Definition of aspirate in English:

aspirate

verb

[with object]
Pronunciation /ˈaspəreɪt/
Medicine
  • 1Breathe (something) in; inhale.

    ‘some drowning victims don't aspirate any water’
    • ‘Many foods can be dangerous for small children since they can aspirate the items, which will result in blockage of the breathing passages.’
    • ‘By this time he had started to cough and was aspirating fluids.’
    • ‘Blood should be cultured from all patients who have aspirated water.’
    • ‘He aspirated some water and another coughing spasm started.’
    • ‘In addition, there was a possibility that Sarah had aspirated vomit.’
    1. 1.1 Draw (fluid) by suction from a vessel or cavity.
      ‘bile was aspirated through a catheter’
      • ‘Fluid is easily aspirated when the needle is properly positioned.’
      • ‘Fresh blood was aspirated from the nasogastric tube.’
      • ‘The fluid was aspirated by immediate gentle hand suction applied to the instilling syringe after each instillation.’
      • ‘A volume of 60 ml of blood was aspirated from his knee.’
      • ‘At autopsy, all remaining pleural fluid was aspirated from the right pleural space.’

noun

Pronunciation /ˈasp(ə)rət/
  • 1Phonetics
    An aspirated consonant.

    • ‘They can't seem to handle hard aspirates at all, and sibilants are difficult for them.’
    • ‘In fact, air flow continues at a very high rate for a very long time in these sounds relative to aspirates.’
    1. 1.1 A sound of h.
      • ‘She fires off the cleanest and most articulated runs without a trace of strain or unwanted aspirates.’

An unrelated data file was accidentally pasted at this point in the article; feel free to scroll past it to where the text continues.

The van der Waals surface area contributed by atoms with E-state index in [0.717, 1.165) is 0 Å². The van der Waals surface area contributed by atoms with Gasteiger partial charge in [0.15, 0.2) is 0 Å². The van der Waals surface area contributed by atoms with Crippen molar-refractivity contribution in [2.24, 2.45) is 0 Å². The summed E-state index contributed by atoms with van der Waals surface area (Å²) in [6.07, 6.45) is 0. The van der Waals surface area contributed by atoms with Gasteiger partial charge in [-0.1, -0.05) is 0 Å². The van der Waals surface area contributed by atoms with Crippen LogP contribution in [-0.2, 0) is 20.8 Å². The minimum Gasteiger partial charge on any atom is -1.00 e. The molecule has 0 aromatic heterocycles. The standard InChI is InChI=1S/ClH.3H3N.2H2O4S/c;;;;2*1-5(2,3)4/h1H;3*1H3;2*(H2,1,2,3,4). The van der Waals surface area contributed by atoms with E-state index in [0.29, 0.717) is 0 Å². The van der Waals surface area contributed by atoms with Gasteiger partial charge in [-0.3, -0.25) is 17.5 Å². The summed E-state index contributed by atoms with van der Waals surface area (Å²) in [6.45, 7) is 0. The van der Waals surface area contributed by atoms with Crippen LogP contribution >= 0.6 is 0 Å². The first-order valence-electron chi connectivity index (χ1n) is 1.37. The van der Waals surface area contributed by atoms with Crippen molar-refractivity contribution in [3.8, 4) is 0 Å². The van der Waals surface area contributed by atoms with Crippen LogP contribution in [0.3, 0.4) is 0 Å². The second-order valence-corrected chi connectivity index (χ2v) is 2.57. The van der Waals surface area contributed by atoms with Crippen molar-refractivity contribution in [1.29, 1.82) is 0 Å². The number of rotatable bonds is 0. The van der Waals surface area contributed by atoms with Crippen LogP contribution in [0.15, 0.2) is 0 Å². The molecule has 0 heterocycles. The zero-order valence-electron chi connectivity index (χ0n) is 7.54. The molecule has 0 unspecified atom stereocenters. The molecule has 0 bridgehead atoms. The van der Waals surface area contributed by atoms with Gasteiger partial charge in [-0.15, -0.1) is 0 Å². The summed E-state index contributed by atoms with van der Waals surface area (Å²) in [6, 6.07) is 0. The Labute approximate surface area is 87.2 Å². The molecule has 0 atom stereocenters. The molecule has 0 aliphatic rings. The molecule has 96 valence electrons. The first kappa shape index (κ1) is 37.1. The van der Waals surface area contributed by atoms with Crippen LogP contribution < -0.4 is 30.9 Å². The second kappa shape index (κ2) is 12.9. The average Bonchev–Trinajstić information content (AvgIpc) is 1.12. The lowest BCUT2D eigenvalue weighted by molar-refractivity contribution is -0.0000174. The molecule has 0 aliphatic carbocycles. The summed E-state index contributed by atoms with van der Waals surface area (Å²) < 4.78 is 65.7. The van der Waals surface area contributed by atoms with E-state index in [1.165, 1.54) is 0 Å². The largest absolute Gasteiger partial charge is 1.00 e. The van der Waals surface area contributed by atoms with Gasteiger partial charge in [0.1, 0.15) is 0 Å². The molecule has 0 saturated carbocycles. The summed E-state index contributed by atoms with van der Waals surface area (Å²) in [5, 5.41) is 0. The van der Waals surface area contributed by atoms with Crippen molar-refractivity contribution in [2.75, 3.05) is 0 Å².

• ‘He was a ‘sobber,’ and many of his phrases are broken or studded with unnecessary (but very emotional!) aspirates.’
      • ‘And the Sindhu of Sanskrit became Hindhu or Hindu in Persian, following the practice of changing ‘S’ into an aspirate in Persian.’
      • ‘Conversely, there is often an intrusive aspirate between vowels, as in ‘cre-haytion’ for creation and ‘hi-haytus’ for hiatus.’
  • 2Medicine
    mass noun Matter that has been drawn from the body by suction.

    ‘gastric aspirate’
    count noun ‘oesophageal aspirates’
    • ‘Iron staining of the bone marrow aspirate revealed increased storage iron.’
    • ‘To confirm a suspected second relapse, a bone marrow aspirate and core biopsy were performed.’
    • ‘Likewise, observing the appearance of feeding tube aspirate is also unreliable because gastric contents can look similar to respiratory secretions.’
    • ‘In four of nine cases, the same pathogen was diagnosed both in serum and in the nasopharyngeal aspirate.’
    • ‘Bronchial aspirate were obtained by aseptic technique using a sterile suction catheter each time.’

adjective

Pronunciation /ˈasp(ə)rət/
Phonetics
  • (of a sound) pronounced with an exhalation of breath; aspirated.

    • ‘For instance, aspirated consonants are written with a small superscript h after the symbol for the corresponding unaspirated consonant.’
    • ‘Alongside the general schema for a syllable-onset consonant, however, there exist more specific schemas concerning individual sounds (such as p), classes of sounds (the aspirated stops), and so on.’
    • ‘So let's practice distinguishing ejective from aspirated stops, okay class?’
    • ‘For example, the aspirated series of stops and affricates are written by adding a horizontal stroke to the letters for the plain series.’
    • ‘In speech, hard ‘r’ frequently gets nasalized, in the same way as ‘k’ becomes aspirated in the American throat.’

Origin

Mid 16th century (as an adjective): from Latin aspiratus ‘breathed’, past participle of aspirare (see aspire).

Pronunciation

aspirate

Verb/ˈaspəreɪt/

aspirate

Noun/ˈasp(ə)rət/

aspirate

Adjective/ˈasp(ə)rət/